However, this approach presented U.S. Nitrogen with its own set of requirements. Chief among them was that the simulation had to be lifelike. There had to be a high degree of fidelity between the simulation and the actual plant, or the training would be counterproductive, with operators familiarizing themselves with something that diverged in critical ways from reality.
Done with high fidelity, dynamic simulation offers benefits beyond operator training. It can aid in capturing the knowledge and lessons learned by experienced operators, ensuring expertise is not lost. It can also help analyze safety and environmental risks. Dynamic simulation can also help process optimization by allowing process improvement studies. During the capital phase of a project, it can also assist in testing control systems for operational readiness by allowing very lifelike exercising of the distributed control system (DCS). This testing can include both the basic process control system (BPCS) and safety instrument system (SIS). There are also other areas in the capital and operational phase of a project that can benefit from dynamic simulation.
In addition to high fidelity, other important simulator characteristics are the ability to communicate with external control systems and the use of modeling standards. The first ensures that control systems can be fully exercised, while the second avoids problems that can arise from proprietary solutions.
The Simulation Solution
After considering the alternatives, U.S. Nitrogen selected Mimic simulation software from Mynah Technologies. This simulator has an ammonia plant module with access via an OPC server to all model parameters, and has bridge communication with external control systems. All model objects in the simulator are industry-standard IEC 1131 function blocks. When it comes to ammonia production, Mimic's dynamic simulator includes the important process areas of:
- Natural gas primary reformer, coupled with a waste heat boiler;
- Natural gas secondary reformer;
- High- and low-temperature shift reactors;
- Acid gas removal system;
- Ammonia converter; and
- Auxiliary separators, heat exchangers, fluid movers and piping.
Each of these areas is rigorously modeled, ensuring that the entire process can be simulated with a high degree of fidelity. Doing so involves dynamic, real-time mass and energy balances, vapor-liquid equilibrium, catalyzed reforming and oxidation reactions, along with other factors.
Once the selection process was complete, U.S. Nitrogen approached Mynah with a desired schedule. Only six months were allocated from initiation of the project to FAT of the simulator. During that span, a design specification would have to be devised and approved, followed by development of the simulator. The timeline ran from mid-March to mid-September 2013.
The control system for the plant was Emerson Process Management’s DeltaV. It includes a control system emulator, DeltaV Simulate, which can configure features, such as continuous control, batch control, advanced control and associated workstation displays, alarms and historian data collection. The simulation is highly accurate, and there's no need to actually have DeltaV hardware deployed. Because it offers integrated simulation of BPCS and SIS, modules for both can be designed and tested. Next, Mimic simulation software communicates directly with DeltaV Simulate via OPC. As a result, the control system believes it's communicating with real equipment in the field, providing a highly realistic experience to the user.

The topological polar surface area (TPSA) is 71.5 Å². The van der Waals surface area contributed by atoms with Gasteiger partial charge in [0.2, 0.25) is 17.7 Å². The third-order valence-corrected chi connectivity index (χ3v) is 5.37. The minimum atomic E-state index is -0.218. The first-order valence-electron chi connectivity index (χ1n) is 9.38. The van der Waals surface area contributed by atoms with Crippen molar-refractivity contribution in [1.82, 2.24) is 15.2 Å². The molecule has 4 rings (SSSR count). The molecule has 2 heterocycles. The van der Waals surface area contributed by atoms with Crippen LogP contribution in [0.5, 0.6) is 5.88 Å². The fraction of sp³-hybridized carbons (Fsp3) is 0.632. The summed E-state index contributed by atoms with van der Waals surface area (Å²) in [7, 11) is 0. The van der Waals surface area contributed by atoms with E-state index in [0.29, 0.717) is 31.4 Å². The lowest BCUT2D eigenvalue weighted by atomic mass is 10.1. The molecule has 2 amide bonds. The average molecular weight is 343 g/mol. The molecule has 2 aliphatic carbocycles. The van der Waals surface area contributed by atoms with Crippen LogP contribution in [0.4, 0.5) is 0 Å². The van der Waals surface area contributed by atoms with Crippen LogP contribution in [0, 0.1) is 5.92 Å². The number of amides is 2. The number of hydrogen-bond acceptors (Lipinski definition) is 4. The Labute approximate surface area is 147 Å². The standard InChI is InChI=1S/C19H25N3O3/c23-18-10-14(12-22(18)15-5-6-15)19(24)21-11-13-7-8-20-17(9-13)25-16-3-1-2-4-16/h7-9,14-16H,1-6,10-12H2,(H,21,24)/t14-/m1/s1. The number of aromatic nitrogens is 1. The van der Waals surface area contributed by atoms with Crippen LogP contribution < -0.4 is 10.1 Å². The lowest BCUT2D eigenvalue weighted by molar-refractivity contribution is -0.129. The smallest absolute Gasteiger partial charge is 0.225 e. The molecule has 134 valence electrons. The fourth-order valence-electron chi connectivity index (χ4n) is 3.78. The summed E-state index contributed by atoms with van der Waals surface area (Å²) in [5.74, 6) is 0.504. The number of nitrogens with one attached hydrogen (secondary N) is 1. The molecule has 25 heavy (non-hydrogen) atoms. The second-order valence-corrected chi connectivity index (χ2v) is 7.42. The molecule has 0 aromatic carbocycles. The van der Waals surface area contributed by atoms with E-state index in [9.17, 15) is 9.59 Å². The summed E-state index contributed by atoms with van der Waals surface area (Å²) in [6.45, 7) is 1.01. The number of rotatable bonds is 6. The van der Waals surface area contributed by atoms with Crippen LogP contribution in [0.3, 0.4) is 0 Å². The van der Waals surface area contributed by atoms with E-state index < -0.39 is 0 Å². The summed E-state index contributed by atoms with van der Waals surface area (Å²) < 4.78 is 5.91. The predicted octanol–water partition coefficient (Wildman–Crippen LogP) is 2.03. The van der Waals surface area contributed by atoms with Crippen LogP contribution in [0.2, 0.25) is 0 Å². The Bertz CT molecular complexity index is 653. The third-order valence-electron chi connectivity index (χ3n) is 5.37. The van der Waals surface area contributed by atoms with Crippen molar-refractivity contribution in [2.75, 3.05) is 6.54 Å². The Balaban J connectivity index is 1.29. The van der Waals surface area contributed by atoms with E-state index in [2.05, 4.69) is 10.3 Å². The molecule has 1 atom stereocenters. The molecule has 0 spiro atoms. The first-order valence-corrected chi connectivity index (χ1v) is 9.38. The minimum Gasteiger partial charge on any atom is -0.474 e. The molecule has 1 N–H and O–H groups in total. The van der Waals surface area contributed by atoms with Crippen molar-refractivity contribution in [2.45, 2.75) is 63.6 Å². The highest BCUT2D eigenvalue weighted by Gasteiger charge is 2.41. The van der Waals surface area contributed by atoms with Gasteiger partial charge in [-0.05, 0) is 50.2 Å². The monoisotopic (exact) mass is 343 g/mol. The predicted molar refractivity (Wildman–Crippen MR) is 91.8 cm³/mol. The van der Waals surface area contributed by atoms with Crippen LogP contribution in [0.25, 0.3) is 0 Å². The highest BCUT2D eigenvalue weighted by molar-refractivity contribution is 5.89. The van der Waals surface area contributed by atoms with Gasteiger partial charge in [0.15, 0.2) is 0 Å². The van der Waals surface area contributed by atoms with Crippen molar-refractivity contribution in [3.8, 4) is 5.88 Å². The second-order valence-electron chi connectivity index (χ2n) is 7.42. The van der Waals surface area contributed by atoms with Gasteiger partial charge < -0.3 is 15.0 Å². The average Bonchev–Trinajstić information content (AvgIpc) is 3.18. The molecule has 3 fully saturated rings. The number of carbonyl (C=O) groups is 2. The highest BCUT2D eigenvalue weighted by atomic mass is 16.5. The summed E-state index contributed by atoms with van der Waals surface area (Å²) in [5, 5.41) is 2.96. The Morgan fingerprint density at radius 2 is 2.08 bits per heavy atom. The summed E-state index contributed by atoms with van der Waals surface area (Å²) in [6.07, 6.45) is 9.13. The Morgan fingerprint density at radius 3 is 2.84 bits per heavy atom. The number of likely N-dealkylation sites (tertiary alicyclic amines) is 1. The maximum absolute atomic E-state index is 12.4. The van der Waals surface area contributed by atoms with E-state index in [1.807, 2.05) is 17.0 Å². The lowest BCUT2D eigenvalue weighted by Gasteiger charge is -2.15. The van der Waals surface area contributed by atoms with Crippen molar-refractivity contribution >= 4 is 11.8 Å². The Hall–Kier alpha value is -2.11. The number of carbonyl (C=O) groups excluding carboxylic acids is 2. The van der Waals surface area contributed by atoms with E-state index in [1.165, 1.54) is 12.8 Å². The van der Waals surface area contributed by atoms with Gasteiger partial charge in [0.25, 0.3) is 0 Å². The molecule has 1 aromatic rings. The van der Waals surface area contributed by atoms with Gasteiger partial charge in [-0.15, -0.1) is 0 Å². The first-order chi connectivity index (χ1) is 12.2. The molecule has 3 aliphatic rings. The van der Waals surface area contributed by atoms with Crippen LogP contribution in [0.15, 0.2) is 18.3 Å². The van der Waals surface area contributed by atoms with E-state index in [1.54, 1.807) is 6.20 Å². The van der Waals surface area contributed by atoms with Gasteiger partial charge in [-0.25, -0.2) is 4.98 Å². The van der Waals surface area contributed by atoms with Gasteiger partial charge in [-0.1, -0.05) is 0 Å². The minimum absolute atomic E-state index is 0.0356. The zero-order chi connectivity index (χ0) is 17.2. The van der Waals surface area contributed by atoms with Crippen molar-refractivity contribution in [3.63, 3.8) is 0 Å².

By mid-September 2013, Mynah had fully developed the simulator for U.S. Nitrogen. However, the plant had run into permitting and construction delays, so there wasn't a need to train operators yet. So, by early October, the simulator was put to work debugging the control system.
"The programming used to simulate the process reaction is second to none," says Cunnington. "It responds to process changes similar to the actual plant."
Weatherly Inc. in Atlanta, Ga., a subsidiary of Sweden-based Chematur Group, was the engineering firm in charge of designing the ammonia and nitric acid plants and the rest of the facility. Weatherly has been designing and overseeing the building of ammonium nitrate manufacturing facilities for more than 50 years, but even with all of its experience, designing and debugging a complicated control system is not trivial. So, while the permitting and construction process played out, Mynah worked with Weatherly by testing the plant’s DeltaV DCS against the Mimic model.
The expected results from the start-up and shutdown procedures were known, as were the predicted outcomes of the process excursions found in the training scenarios. The simulation results obtained from the model for these various situations were compared to what was expected, with any discrepancies noted. Lists of deficiencies attributable to either the BPCS or SIS were delivered to Weatherly, and these were then used to solve and correct control system issues.
The simulator underwent FAT late in Q3 2014. That was several months before the projected completion of the plant and its expected start-up. Thanks to using the Mimic simulator in its control system testing, U.S. Nitrogen reports its start-up should be smoother and faster, and will continue to positively impact operator training.
Current employees will be well versed in how to start up and shut down the plant because its high-fidelity simulation will ensure its training exercises are effectively indistinguishable from real operations. Operators will have experience in how to handle process excursions, and will be better prepared for unusual occurrences. In addition, the development of training scenarios is ongoing, and new ones will be devised to capture the expertise and knowledge of skilled operators. In turn, these scenarios will be used to train new operators and further the professional development of the plant’s staff.
"The operators will gain a lot of experience from using the training system, and the company can ensure the operators are qualified to actually operate the plant before initial plant startup." adds Cunnington. "This is especially important because this is a greenfield plant complex."
Finally, the result of U.S. Nitrogen's successful simulation will be a more efficient and smoother operating plant, with the added benefit of faster ramp up to full production due to a fully debugged control system. This assures that U.S. Nitrogen will be able to meet the needs of its parent company for ammonia and ammonium nitrate, which will solve the initial problem the plant was meant to tackle.